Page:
What does “human rights” mean in the context of the modern workplace and how are emerging technologies changing the ways that businesses understand and meet these human rights responsibilities to ensure that no one gets left behind?
Global Compact Network Canada aimed to answer these questions and more during the inaugural session of its five-part webinar series, “The 4th Industrial Revolution and Human Rights: Doing Business Responsibly in the New Era”, which was moderated by Ayman Chowdhury, Global Compact Network Canada’s Head of Secretariat, and featured Julie Garfieldt Kofoed, Head of Human Rights at UN Global Compact, Dominic Channer, Vice-President Community Relations at Kinross Gold Corporation, and Abiola Okpechi, Subject Matter Expert, Business & Human Rights at Assent Compliance.
Over the last year, we have witnessed widening inequalities and gaps across the globe thus accelerating the pace of the 4th Industrial Revolution and making it an imperative to revisit human rights considerations in light of the impact of the pandemic. “Building back better”, the United Nations’ and Government of Canada’s mantra for post-COVID-19 recovery, involves creating more equal and inclusive economies and societies; Julie Garfieldt Kofoed noted that for the business world, this means lifting up the most vulnerable people across the value chain and respecting their human rights.
Dominic Channer shared meaningful insight from the perspective of Kinross Gold. Automation, innovation, and other technological advancements have been changing the nature of jobs in the mining industry for years, but Dominic demonstrated that companies can navigate these complexities more successfully when they have a well-developed purpose and set of values that prioritize positive impact and mitigate risk. Examples include: programs to upskill workers; having a human rights policy, a whistleblower policy, and a grievance mechanism in place; ensuring products meet the demands of a modern, diverse workforce; etc.
While technology and innovation can perpetuate greater inequalities, Abiola Okpechi explained that they can also be used to close these gaps and work to the advantage of companies, suppliers, and workers. Companies can use technology to collect data safety and securely, and identify strengths and risks in their supply chain. Suppliers can also use technology to automate the due diligence processes and prevent supplier fatigue. Individual workers can benefit from technology like phone apps that allow them to confidentially disclose information to third parties related to their working environment.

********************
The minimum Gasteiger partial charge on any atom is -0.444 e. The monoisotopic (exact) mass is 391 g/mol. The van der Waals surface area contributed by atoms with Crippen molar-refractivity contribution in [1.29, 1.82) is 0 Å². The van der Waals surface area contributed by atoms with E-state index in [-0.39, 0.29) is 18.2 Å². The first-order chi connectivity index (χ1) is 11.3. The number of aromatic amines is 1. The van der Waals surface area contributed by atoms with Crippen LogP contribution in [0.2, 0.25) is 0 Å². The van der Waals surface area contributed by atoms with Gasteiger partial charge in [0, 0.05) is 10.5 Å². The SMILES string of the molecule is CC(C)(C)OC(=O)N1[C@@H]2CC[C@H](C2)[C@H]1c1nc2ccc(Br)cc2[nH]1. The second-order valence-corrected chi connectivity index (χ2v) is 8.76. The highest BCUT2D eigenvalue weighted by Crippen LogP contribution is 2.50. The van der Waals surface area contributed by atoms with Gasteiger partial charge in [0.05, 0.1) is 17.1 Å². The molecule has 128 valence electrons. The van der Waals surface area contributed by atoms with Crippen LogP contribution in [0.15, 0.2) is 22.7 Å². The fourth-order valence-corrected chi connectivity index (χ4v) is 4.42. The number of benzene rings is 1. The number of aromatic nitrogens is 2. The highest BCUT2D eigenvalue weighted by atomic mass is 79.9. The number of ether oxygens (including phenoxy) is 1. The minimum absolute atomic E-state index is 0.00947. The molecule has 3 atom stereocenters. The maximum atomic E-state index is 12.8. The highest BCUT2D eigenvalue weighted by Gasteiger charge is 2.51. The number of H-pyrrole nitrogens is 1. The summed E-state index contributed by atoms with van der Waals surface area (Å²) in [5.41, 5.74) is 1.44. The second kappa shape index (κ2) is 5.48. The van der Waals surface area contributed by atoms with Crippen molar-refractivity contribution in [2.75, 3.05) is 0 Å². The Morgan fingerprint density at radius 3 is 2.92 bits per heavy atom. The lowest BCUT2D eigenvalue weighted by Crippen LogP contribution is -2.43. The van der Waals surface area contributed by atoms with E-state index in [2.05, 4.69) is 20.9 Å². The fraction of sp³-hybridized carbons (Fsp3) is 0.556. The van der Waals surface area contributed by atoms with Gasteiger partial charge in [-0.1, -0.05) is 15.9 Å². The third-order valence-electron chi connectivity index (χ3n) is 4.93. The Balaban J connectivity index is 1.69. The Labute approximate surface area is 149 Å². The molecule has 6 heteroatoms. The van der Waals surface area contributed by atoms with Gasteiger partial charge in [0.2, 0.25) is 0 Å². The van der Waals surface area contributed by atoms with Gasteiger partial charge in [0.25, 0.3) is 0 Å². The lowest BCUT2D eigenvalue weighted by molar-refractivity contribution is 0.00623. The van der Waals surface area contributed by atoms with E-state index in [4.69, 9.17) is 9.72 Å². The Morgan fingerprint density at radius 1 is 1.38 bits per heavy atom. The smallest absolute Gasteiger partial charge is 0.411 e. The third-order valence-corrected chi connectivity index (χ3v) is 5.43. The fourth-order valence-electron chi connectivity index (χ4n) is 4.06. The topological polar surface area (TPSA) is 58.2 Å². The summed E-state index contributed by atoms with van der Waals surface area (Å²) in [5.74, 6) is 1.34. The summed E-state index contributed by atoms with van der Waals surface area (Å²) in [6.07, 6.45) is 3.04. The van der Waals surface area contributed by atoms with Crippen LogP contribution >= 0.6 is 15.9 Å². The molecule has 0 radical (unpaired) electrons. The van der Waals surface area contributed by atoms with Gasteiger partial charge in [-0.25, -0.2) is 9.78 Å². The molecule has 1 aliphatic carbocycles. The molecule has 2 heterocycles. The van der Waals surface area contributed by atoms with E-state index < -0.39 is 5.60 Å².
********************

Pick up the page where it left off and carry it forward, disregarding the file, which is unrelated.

Although technology can help companies conduct due diligence processes, it can still be an overwhelming endeavor. According to Julie Garfieldt Kofoed, the biggest challenge that companies face is “moving from aspiration to action”. While the vast majority of companies have human rights policies in place, most do not conduct risk or impact assessments because they lack the tools, knowledge, or resources to do so. This can be especially difficult for small- and medium-sized enterprises (SMEs), but every company must start somewhere. Recognizing that human rights impacts all facets of a business is the first step, and then companies can address salient issues or zero in on one element (e.g. labour or supply chain) as they work towards mapping their entire business.
Companies are not alone: Dominic Channer reminded business leaders that they aren’t expected to change the world by themselves, but they do have a responsibility to take action in their sphere of influence. The UN Global Compact will help companies in this respect by debuting a new human rights and business e-learning tool during the Leaders Summit on June 16, 2021 which coincides with the 10th anniversary of the creation of the Guiding Principles for Business and Human Rights.
Global Compact Network Canada will be holding the next iteration of the “Paving the Way for Responsible Business Conduct in the Decade of Action” webinar series, entitled Respecting Labour Rights: Business Leaders and the Changing Landscape of Decent Work, on May 13th – register here.